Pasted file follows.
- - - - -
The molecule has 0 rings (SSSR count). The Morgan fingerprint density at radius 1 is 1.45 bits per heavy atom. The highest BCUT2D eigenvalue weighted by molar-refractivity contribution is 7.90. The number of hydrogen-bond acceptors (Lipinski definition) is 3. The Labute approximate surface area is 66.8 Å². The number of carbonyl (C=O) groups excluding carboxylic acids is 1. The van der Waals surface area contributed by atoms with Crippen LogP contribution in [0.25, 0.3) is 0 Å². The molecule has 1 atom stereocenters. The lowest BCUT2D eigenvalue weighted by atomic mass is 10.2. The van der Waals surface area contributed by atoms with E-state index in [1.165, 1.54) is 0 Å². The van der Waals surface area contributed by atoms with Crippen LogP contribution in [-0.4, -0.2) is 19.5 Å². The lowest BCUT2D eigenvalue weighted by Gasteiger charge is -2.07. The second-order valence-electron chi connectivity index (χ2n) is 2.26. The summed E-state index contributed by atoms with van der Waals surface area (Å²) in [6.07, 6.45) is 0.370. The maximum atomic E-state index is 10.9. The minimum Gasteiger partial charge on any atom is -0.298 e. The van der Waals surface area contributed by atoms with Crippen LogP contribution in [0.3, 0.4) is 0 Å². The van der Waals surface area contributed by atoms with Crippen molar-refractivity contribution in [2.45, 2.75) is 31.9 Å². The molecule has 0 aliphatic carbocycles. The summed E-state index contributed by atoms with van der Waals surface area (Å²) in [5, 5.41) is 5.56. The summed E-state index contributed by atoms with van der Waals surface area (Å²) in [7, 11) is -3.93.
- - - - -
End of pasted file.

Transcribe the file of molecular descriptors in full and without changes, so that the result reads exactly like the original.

The molecule has 0 rings (SSSR count). The Morgan fingerprint density at radius 1 is 1.45 bits per heavy atom. The highest BCUT2D eigenvalue weighted by molar-refractivity contribution is 7.90. The number of hydrogen-bond acceptors (Lipinski definition) is 3. The Labute approximate surface area is 66.8 Å². The number of carbonyl (C=O) groups excluding carboxylic acids is 1. The van der Waals surface area contributed by atoms with Crippen LogP contribution in [0.25, 0.3) is 0 Å². The molecule has 1 atom stereocenters. The lowest BCUT2D eigenvalue weighted by atomic mass is 10.2. The van der Waals surface area contributed by atoms with E-state index in [1.165, 1.54) is 0 Å². The van der Waals surface area contributed by atoms with Crippen LogP contribution in [-0.4, -0.2) is 19.5 Å². The lowest BCUT2D eigenvalue weighted by Gasteiger charge is -2.07. The second-order valence-electron chi connectivity index (χ2n) is 2.26. The summed E-state index contributed by atoms with van der Waals surface area (Å²) in [6.07, 6.45) is 0.370. The maximum atomic E-state index is 10.9. The minimum Gasteiger partial charge on any atom is -0.298 e. The van der Waals surface area contributed by atoms with Crippen LogP contribution in [0.3, 0.4) is 0 Å². The van der Waals surface area contributed by atoms with Crippen molar-refractivity contribution in [2.45, 2.75) is 31.9 Å². The molecule has 0 aliphatic carbocycles. The summed E-state index contributed by atoms with van der Waals surface area (Å²) in [5, 5.41) is 5.56. The summed E-state index contributed by atoms with van der Waals surface area (Å²) in [7, 11) is -3.93.